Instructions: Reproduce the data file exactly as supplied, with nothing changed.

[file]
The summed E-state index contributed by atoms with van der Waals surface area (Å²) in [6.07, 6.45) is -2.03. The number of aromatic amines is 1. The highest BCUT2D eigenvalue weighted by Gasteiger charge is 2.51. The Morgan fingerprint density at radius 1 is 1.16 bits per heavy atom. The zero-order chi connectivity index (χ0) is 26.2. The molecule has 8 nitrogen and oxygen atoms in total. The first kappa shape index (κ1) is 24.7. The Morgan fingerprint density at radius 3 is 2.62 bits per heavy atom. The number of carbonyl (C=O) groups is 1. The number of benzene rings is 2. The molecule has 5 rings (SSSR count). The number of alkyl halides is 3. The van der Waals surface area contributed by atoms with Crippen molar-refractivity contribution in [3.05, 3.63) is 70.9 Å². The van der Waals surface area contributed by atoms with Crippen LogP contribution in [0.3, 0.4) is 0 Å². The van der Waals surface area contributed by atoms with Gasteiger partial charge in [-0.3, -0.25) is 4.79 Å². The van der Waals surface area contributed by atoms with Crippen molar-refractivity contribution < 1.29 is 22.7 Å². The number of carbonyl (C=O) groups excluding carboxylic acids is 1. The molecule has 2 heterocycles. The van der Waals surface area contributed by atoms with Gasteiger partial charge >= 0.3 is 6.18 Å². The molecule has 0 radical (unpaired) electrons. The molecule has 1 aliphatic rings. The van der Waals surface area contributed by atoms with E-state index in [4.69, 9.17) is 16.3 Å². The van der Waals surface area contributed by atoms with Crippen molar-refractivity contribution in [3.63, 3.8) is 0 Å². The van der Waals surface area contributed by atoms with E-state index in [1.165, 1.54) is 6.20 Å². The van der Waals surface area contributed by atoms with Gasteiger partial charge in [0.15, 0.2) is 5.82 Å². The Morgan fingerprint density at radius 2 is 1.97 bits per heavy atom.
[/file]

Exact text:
The summed E-state index contributed by atoms with van der Waals surface area (Å²) in [6.07, 6.45) is -2.03. The number of aromatic amines is 1. The highest BCUT2D eigenvalue weighted by Gasteiger charge is 2.51. The Morgan fingerprint density at radius 1 is 1.16 bits per heavy atom. The zero-order chi connectivity index (χ0) is 26.2. The molecule has 8 nitrogen and oxygen atoms in total. The first kappa shape index (κ1) is 24.7. The Morgan fingerprint density at radius 3 is 2.62 bits per heavy atom. The number of carbonyl (C=O) groups is 1. The number of benzene rings is 2. The molecule has 5 rings (SSSR count). The number of alkyl halides is 3. The van der Waals surface area contributed by atoms with Crippen molar-refractivity contribution in [3.05, 3.63) is 70.9 Å². The van der Waals surface area contributed by atoms with Crippen LogP contribution in [0.3, 0.4) is 0 Å². The van der Waals surface area contributed by atoms with Gasteiger partial charge in [-0.3, -0.25) is 4.79 Å². The van der Waals surface area contributed by atoms with Crippen molar-refractivity contribution < 1.29 is 22.7 Å². The number of carbonyl (C=O) groups excluding carboxylic acids is 1. The molecule has 2 heterocycles. The van der Waals surface area contributed by atoms with Gasteiger partial charge >= 0.3 is 6.18 Å². The molecule has 0 radical (unpaired) electrons. The molecule has 1 aliphatic rings. The van der Waals surface area contributed by atoms with E-state index in [4.69, 9.17) is 16.3 Å². The van der Waals surface area contributed by atoms with Crippen molar-refractivity contribution in [3.63, 3.8) is 0 Å². The van der Waals surface area contributed by atoms with E-state index in [1.165, 1.54) is 6.20 Å². The van der Waals surface area contributed by atoms with Gasteiger partial charge in [0.15, 0.2) is 5.82 Å². The Morgan fingerprint density at radius 2 is 1.97 bits per heavy atom.